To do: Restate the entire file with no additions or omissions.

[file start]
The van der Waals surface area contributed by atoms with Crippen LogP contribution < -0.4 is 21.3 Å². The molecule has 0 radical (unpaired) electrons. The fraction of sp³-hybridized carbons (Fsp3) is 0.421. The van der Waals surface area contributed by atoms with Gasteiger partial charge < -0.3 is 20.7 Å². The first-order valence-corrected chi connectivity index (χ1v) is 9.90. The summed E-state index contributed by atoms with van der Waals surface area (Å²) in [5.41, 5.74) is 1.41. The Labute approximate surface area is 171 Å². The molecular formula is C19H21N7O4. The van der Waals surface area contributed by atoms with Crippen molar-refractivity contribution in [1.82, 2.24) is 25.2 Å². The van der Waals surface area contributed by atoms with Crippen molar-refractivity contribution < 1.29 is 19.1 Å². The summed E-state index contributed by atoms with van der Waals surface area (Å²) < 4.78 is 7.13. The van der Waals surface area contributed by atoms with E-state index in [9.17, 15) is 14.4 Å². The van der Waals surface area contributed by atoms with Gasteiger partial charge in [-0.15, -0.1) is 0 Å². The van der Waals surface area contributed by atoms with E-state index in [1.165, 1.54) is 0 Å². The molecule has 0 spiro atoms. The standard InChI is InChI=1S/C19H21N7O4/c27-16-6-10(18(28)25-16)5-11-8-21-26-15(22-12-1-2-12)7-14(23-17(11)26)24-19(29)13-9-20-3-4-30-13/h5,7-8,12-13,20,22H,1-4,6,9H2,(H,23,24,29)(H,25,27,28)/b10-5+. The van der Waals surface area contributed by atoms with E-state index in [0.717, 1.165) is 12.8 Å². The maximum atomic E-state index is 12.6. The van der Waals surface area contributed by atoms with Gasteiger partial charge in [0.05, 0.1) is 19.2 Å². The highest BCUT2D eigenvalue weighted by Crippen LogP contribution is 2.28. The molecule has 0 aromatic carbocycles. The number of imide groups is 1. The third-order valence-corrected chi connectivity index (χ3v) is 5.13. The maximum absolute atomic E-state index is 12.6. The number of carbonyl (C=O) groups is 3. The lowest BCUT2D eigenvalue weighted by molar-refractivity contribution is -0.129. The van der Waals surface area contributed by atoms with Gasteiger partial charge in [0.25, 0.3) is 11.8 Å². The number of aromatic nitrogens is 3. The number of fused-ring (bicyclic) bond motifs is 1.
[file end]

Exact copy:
The van der Waals surface area contributed by atoms with Crippen LogP contribution < -0.4 is 21.3 Å². The molecule has 0 radical (unpaired) electrons. The fraction of sp³-hybridized carbons (Fsp3) is 0.421. The van der Waals surface area contributed by atoms with Gasteiger partial charge < -0.3 is 20.7 Å². The first-order valence-corrected chi connectivity index (χ1v) is 9.90. The summed E-state index contributed by atoms with van der Waals surface area (Å²) in [5.41, 5.74) is 1.41. The Labute approximate surface area is 171 Å². The molecular formula is C19H21N7O4. The van der Waals surface area contributed by atoms with Crippen molar-refractivity contribution in [1.82, 2.24) is 25.2 Å². The van der Waals surface area contributed by atoms with Crippen molar-refractivity contribution < 1.29 is 19.1 Å². The summed E-state index contributed by atoms with van der Waals surface area (Å²) < 4.78 is 7.13. The van der Waals surface area contributed by atoms with E-state index in [9.17, 15) is 14.4 Å². The van der Waals surface area contributed by atoms with Gasteiger partial charge in [-0.15, -0.1) is 0 Å². The van der Waals surface area contributed by atoms with E-state index in [1.165, 1.54) is 0 Å². The molecule has 0 spiro atoms. The standard InChI is InChI=1S/C19H21N7O4/c27-16-6-10(18(28)25-16)5-11-8-21-26-15(22-12-1-2-12)7-14(23-17(11)26)24-19(29)13-9-20-3-4-30-13/h5,7-8,12-13,20,22H,1-4,6,9H2,(H,23,24,29)(H,25,27,28)/b10-5+. The van der Waals surface area contributed by atoms with E-state index in [0.717, 1.165) is 12.8 Å². The maximum atomic E-state index is 12.6. The van der Waals surface area contributed by atoms with Gasteiger partial charge in [0.05, 0.1) is 19.2 Å². The highest BCUT2D eigenvalue weighted by Crippen LogP contribution is 2.28. The molecule has 0 aromatic carbocycles. The number of imide groups is 1. The third-order valence-corrected chi connectivity index (χ3v) is 5.13. The maximum absolute atomic E-state index is 12.6. The number of carbonyl (C=O) groups is 3. The lowest BCUT2D eigenvalue weighted by molar-refractivity contribution is -0.129. The van der Waals surface area contributed by atoms with Gasteiger partial charge in [0.25, 0.3) is 11.8 Å². The number of aromatic nitrogens is 3. The number of fused-ring (bicyclic) bond motifs is 1.